Thursday, December 22, 2011

Sacrificing Health for Sport

Athletes are supposed to be the epitomy of health right?...Of balance, strength, stamina, speed, agility, and power. But that’s hardly the case. To be an elite athlete, to compete at world class level, and to even go on doing so for years- decades- requires some sacrifice of health.

Putting aside health consequences of drug use- like steroids in baseball, to name one- I want to talk about sacrificing our health by pushing through injury, ignoring it until it becomes chronic pain that we just keep shutting up; or pushing through states of fatigue until we blur the line between tired and having our entire hormonal/adrenal system in turmoil; or simply too much of whatever it is that we do.

Reading Andre Agassi’s “Open” is one example. Growing up watching Andre play, I never would’ve guessed behind those ridiculous shots he nailed, the superhuman way he moved along the court, and all the victories, that here was a guy in his 30’s lying down on a hard floor before matches because his back was in excruciating pain.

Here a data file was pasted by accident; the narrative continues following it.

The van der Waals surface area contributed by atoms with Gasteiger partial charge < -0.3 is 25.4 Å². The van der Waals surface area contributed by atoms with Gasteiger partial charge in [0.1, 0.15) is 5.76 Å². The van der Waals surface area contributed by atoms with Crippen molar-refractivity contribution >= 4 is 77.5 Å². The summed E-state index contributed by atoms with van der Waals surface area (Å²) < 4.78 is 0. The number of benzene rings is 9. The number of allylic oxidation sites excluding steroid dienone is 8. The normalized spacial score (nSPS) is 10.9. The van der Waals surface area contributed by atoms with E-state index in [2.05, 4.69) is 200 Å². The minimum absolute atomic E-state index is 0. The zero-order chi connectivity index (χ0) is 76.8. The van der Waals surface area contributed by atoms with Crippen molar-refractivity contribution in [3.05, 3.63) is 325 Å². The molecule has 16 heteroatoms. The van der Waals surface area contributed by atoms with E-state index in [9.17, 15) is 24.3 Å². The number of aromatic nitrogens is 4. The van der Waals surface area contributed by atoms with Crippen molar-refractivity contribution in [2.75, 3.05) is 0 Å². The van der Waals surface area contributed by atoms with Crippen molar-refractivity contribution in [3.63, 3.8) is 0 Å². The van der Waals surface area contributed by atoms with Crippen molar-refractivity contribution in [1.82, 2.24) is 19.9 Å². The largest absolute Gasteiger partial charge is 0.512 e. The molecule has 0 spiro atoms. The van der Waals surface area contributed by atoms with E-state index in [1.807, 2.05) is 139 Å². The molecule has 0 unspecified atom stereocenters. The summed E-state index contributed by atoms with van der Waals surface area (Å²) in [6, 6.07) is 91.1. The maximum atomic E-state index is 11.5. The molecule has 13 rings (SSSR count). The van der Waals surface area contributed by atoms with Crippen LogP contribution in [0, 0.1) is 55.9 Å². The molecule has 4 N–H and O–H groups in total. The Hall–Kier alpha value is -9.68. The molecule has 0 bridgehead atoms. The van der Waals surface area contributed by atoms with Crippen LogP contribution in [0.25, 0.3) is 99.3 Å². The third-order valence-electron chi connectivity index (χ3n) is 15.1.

Well I’m not here to write a book, nor am I claiming to be crippled or with chronic fatigue- it even makes me feel bad going into detail about my issues when all in all I’m a healthy 24 year old and (knock on wood) have never suffered a major illness or life threatening accident.

I do, however, want to provide an insight on what racing and training for 8 Ironmans from age 19 to age 24, along with multiple Half IM’s and dozens of other shorter races, has done to my body so that other teenagers out there wanting to go down this path think twice.
(emphasis on the Ironmans, not the other stuff that I do believe is healthy, Ironman I do not believe to be healthy AT ALL….but I still love it, I guess that makes me crazy).

First of all, I have no regrets, and I was warned that I was too young to keep doing this year after year. But in pursuit of my goal to conquer Kona, meaning achieve what I deemed to be “special” in that race, I kept plugging along, ignoring what would inevitably come back to haunt me.